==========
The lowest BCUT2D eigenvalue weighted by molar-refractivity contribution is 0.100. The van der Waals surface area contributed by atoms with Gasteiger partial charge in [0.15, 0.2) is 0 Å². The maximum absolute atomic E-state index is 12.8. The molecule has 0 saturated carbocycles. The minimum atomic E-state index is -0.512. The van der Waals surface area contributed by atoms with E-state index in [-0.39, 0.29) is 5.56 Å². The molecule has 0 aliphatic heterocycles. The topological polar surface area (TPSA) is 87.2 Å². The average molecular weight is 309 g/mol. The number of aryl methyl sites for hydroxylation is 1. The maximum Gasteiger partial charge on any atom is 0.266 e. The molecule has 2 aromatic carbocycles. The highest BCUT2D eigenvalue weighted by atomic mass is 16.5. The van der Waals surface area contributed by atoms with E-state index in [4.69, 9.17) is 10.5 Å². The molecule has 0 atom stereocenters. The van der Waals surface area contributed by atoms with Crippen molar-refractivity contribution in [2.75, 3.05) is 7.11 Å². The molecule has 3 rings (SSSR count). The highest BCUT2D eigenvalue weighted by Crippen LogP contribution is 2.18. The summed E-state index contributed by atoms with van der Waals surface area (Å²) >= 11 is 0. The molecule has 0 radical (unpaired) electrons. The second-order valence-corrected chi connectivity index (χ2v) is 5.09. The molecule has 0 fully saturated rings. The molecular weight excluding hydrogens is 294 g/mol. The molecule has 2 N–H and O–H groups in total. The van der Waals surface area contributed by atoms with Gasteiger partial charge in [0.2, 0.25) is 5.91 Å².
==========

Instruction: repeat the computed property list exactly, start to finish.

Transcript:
The lowest BCUT2D eigenvalue weighted by molar-refractivity contribution is 0.100. The van der Waals surface area contributed by atoms with Gasteiger partial charge in [0.15, 0.2) is 0 Å². The maximum absolute atomic E-state index is 12.8. The molecule has 0 saturated carbocycles. The minimum atomic E-state index is -0.512. The van der Waals surface area contributed by atoms with E-state index in [-0.39, 0.29) is 5.56 Å². The molecule has 0 aliphatic heterocycles. The topological polar surface area (TPSA) is 87.2 Å². The average molecular weight is 309 g/mol. The number of aryl methyl sites for hydroxylation is 1. The maximum Gasteiger partial charge on any atom is 0.266 e. The molecule has 2 aromatic carbocycles. The highest BCUT2D eigenvalue weighted by atomic mass is 16.5. The van der Waals surface area contributed by atoms with E-state index in [4.69, 9.17) is 10.5 Å². The molecule has 0 atom stereocenters. The van der Waals surface area contributed by atoms with Crippen molar-refractivity contribution in [2.75, 3.05) is 7.11 Å². The molecule has 3 rings (SSSR count). The highest BCUT2D eigenvalue weighted by Crippen LogP contribution is 2.18. The summed E-state index contributed by atoms with van der Waals surface area (Å²) >= 11 is 0. The molecule has 0 radical (unpaired) electrons. The second-order valence-corrected chi connectivity index (χ2v) is 5.09. The molecule has 0 fully saturated rings. The molecular weight excluding hydrogens is 294 g/mol. The molecule has 2 N–H and O–H groups in total. The van der Waals surface area contributed by atoms with Gasteiger partial charge in [0.2, 0.25) is 5.91 Å².